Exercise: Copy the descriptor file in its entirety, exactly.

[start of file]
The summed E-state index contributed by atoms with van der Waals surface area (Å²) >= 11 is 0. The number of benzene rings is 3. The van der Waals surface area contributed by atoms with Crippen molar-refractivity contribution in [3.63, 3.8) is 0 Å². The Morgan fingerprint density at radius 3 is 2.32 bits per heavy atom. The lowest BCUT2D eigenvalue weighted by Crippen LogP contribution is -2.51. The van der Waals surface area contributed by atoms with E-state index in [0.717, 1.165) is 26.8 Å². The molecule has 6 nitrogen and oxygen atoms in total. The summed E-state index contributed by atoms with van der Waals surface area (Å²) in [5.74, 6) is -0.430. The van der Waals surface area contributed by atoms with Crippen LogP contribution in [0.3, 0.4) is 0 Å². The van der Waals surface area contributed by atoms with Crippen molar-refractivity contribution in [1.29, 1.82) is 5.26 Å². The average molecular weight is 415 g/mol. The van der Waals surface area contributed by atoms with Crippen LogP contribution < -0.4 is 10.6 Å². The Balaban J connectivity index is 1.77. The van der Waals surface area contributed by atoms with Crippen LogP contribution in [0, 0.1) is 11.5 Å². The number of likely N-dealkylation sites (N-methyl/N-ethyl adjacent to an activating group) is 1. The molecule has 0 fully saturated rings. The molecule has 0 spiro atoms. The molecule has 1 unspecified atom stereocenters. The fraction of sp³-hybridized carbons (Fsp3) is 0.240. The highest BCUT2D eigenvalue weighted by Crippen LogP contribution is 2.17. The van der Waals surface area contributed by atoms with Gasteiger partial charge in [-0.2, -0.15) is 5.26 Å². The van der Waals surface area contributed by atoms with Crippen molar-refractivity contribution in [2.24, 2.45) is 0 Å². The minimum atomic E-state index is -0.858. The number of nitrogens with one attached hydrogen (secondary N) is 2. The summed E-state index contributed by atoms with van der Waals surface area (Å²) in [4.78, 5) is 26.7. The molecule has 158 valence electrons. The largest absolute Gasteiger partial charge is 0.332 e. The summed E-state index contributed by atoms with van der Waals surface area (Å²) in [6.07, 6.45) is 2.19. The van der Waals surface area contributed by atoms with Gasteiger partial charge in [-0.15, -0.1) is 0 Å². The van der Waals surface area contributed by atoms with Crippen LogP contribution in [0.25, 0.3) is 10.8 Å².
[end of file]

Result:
The summed E-state index contributed by atoms with van der Waals surface area (Å²) >= 11 is 0. The number of benzene rings is 3. The van der Waals surface area contributed by atoms with Crippen molar-refractivity contribution in [3.63, 3.8) is 0 Å². The Morgan fingerprint density at radius 3 is 2.32 bits per heavy atom. The lowest BCUT2D eigenvalue weighted by Crippen LogP contribution is -2.51. The van der Waals surface area contributed by atoms with E-state index in [0.717, 1.165) is 26.8 Å². The molecule has 6 nitrogen and oxygen atoms in total. The summed E-state index contributed by atoms with van der Waals surface area (Å²) in [5.74, 6) is -0.430. The van der Waals surface area contributed by atoms with Crippen LogP contribution in [0.3, 0.4) is 0 Å². The van der Waals surface area contributed by atoms with Crippen molar-refractivity contribution in [1.29, 1.82) is 5.26 Å². The average molecular weight is 415 g/mol. The van der Waals surface area contributed by atoms with Crippen LogP contribution < -0.4 is 10.6 Å². The Balaban J connectivity index is 1.77. The van der Waals surface area contributed by atoms with Crippen LogP contribution in [0, 0.1) is 11.5 Å². The number of likely N-dealkylation sites (N-methyl/N-ethyl adjacent to an activating group) is 1. The molecule has 0 fully saturated rings. The molecule has 0 spiro atoms. The molecule has 1 unspecified atom stereocenters. The fraction of sp³-hybridized carbons (Fsp3) is 0.240. The highest BCUT2D eigenvalue weighted by Crippen LogP contribution is 2.17. The van der Waals surface area contributed by atoms with Gasteiger partial charge in [-0.2, -0.15) is 5.26 Å². The van der Waals surface area contributed by atoms with Crippen molar-refractivity contribution in [2.24, 2.45) is 0 Å². The minimum atomic E-state index is -0.858. The number of nitrogens with one attached hydrogen (secondary N) is 2. The summed E-state index contributed by atoms with van der Waals surface area (Å²) in [4.78, 5) is 26.7. The molecule has 158 valence electrons. The largest absolute Gasteiger partial charge is 0.332 e. The summed E-state index contributed by atoms with van der Waals surface area (Å²) in [6.07, 6.45) is 2.19. The van der Waals surface area contributed by atoms with Gasteiger partial charge in [-0.15, -0.1) is 0 Å². The van der Waals surface area contributed by atoms with Crippen LogP contribution in [0.25, 0.3) is 10.8 Å².